Technology not only is accelerating; its rate of acceleration is quickening in our modern world, and businesses and industries not sufficiently visionary and agile risk the same fate as the once thriving American big-steel industry, and even General Motors that almost tanked before reinventing and speeding up its design-to-showroom floor capability and slimming down its workforce.
If you made it to age 50, you recall department stores where clerks placed a sales slip and cash in a cylindrical container that they then inserted into a steel tube at the point of sale, with the container then transported by compressed air and partial vacuum, through the maze of tubing, to cashiers elsewhere in the store. Within a minute, via a companion tube network, another cylindrical container would return with change and receipt. Many drive-in banks still use such a system, and Denver's massive airport uses a larger pneumatic tube system to distribute small aircraft parts.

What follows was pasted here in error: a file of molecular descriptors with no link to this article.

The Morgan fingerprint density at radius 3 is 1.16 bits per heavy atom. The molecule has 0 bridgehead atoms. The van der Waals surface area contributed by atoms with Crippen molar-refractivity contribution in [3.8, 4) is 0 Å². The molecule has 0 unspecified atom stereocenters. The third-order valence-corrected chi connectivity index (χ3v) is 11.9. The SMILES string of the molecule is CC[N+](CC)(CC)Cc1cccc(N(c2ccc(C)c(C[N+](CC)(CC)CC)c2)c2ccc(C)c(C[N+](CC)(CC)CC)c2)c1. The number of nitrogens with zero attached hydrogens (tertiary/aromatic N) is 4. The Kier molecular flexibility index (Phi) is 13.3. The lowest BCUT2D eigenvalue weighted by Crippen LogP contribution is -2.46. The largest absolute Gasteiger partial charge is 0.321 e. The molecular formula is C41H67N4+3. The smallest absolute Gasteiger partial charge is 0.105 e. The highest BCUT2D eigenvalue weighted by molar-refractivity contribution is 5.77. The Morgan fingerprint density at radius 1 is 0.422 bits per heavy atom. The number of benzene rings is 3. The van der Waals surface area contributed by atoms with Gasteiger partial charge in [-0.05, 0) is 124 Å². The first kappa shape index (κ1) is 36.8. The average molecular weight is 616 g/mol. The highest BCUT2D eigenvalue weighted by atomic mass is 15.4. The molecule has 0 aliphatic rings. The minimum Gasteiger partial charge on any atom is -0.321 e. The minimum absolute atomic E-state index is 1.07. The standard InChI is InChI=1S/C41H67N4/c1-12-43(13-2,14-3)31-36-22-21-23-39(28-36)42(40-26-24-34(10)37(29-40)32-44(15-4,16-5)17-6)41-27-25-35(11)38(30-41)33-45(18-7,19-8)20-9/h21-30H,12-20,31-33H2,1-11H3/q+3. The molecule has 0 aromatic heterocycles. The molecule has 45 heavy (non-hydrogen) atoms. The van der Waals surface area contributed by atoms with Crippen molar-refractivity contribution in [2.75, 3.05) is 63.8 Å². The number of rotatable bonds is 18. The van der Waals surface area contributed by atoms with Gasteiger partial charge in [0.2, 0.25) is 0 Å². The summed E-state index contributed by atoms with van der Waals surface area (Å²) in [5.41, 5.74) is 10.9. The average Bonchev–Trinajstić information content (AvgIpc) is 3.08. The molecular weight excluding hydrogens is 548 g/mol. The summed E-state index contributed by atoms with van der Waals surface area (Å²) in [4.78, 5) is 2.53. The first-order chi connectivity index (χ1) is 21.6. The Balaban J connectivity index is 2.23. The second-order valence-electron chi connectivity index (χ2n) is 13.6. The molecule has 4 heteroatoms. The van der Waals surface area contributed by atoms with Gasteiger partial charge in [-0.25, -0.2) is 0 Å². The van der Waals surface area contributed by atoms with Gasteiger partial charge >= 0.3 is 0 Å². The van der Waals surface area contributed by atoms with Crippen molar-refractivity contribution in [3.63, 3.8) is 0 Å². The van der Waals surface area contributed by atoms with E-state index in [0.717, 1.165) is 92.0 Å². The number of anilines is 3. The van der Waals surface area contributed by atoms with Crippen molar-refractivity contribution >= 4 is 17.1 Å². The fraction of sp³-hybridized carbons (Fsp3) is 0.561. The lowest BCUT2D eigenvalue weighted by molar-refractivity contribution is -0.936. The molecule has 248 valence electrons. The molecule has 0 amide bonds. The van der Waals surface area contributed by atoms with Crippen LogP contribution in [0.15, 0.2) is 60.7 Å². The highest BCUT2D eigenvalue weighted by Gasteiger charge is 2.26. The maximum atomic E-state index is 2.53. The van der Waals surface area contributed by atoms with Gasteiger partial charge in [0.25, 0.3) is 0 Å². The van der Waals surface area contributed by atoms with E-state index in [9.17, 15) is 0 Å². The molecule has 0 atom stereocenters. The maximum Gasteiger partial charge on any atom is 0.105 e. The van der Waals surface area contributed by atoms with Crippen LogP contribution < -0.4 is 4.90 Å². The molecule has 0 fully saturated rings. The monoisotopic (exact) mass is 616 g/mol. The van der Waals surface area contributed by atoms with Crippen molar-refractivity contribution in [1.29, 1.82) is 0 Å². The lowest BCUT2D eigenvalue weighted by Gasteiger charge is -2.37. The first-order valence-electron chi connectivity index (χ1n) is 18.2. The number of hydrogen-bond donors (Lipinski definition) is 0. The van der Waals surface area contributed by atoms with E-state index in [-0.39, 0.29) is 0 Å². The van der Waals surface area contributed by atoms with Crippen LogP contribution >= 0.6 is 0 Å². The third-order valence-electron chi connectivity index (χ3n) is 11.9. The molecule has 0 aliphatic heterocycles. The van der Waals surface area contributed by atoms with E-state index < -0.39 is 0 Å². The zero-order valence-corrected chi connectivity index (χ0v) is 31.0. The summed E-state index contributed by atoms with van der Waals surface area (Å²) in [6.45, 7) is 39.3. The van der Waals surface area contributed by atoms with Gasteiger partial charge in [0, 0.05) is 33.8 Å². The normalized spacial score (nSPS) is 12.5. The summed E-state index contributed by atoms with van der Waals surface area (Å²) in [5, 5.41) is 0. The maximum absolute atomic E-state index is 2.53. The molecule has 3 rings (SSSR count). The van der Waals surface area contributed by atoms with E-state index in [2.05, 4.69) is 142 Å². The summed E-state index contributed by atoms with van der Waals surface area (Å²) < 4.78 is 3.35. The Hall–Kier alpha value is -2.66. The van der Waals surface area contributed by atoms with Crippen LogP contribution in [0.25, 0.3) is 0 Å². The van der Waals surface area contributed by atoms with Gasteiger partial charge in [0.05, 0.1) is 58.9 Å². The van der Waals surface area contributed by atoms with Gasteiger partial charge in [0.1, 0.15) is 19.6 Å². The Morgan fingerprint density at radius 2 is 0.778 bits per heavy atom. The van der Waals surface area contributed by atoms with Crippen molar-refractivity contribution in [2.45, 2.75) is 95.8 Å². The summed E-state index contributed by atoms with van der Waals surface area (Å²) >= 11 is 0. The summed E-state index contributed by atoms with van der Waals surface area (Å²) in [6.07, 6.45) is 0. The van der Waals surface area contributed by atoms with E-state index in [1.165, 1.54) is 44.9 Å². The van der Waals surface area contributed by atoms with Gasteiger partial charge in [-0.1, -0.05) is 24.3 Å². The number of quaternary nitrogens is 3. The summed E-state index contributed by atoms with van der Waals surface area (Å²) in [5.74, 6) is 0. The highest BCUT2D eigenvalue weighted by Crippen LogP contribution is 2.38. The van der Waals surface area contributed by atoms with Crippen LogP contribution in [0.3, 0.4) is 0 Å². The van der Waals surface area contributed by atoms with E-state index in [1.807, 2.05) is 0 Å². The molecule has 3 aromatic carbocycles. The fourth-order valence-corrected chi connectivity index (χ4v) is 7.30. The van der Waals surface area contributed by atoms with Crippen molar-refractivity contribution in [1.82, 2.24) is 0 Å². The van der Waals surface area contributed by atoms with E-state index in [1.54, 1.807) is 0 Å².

Could such a system, on a more grand scale, replace railroads as conveyors of passengers and freight? The vision is not new-fangled, and a modern day visionary insists it could be a better alternative to high speed passenger rail.
Actually, during the mid-19th century, the technology was used in the United Kingdom for short-distance passenger transport. A century ago, legendary rocket scientist Robert Goddard proposed a Vactrain that would operate in an airless vacuum environment. And during the mid-20th century, a prototype of a pneumatic-tube passenger transporter was developed, but later scrapped as too expensive, by Lockheed and others in the United States to speed cylinders capable of transporting passengers at speeds approaching 400 mph.